Two featurettes not found on the DVD follow, and Manifesting The Machinist runs 23 minutes. It brings notes from Kosar, Anderson, film historian Eddie Muller, critic Mick LaSalle, and actors Michael Ironside and John Sharian.

“Manifesting” discusses the roots and development of the script, what brought Anderson to the project and getting financing, sets and locations, tone and music, photography, cast, characters and performances. This becomes another fairly effective program.

Hiding in Plain Sight spans 13 minutes, 58 seconds and features Anderson and Kosar. The featurette examines themes and hidden meanings. It’s a fun view of the symbolic elements found in the film.

In addition to the film’s trailer, we conclude with eight Deleted Scenes. These last a total of 12 minutes, five seconds, and most provide more clues to the mystery.

I think they tip off viewers more than necessary, but that might be a hindsight thing; it’s easier to see how they’d telegraph points once you know how the movie ends. “Trevor Confronts Mother at Cemetery” is probably the most interesting, but not in a good way; it turns a little maudlin. None of the other clips stand out as particularly strong.

A few of the scenes include optional commentary from Anderson. We get his remarks for “Trevor Tries to Skip Town” and “Trevor Confronts Mother at Cemetery”. He tells us his original intentions for the scenes and why he cut them. His remarks prove revealing.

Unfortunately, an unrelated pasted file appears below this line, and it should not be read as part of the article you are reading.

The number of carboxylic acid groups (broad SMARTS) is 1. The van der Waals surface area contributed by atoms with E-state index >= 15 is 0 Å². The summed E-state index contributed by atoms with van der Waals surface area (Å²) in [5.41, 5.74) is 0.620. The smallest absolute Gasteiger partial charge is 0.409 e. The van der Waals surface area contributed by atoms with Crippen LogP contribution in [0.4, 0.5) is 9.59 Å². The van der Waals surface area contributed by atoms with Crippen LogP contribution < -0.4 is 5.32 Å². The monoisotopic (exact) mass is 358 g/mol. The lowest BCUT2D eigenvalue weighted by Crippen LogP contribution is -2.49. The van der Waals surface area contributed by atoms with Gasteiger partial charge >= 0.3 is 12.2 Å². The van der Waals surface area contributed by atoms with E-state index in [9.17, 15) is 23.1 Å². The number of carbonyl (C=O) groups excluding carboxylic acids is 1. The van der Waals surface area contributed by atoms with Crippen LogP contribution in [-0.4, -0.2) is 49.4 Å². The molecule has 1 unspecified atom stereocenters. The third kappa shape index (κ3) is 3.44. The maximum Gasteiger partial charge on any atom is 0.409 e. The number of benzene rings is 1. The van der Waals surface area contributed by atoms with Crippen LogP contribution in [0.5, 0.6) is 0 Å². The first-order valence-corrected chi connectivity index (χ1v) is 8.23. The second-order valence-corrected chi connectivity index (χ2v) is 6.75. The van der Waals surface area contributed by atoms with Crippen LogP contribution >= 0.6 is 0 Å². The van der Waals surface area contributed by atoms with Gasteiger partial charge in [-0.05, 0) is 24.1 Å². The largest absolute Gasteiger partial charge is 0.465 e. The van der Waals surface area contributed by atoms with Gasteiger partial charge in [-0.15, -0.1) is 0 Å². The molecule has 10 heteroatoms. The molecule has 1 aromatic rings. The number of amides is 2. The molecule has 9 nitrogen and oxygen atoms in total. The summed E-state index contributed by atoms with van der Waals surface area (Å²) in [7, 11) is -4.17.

Perhaps destined to be remembered for its lead actor’s extreme weight loss, The Machinist deserves a better fate than that. It provides a consistently intriguing mystery and psychological thriller abetted by strong acting and a creepy tone. The Blu-ray offers erratic picture with surprisingly effective audio and a useful set of extras. Though not for everyone, I recommend The Machinist to fans of dark dramas.

To rate this film visit the DVD review of THE MACHINIST

Review Archive:  # | A-C | D-F | G-I | J-L | M-O | P-R | S-U | V-Z | Viewer Ratings | Main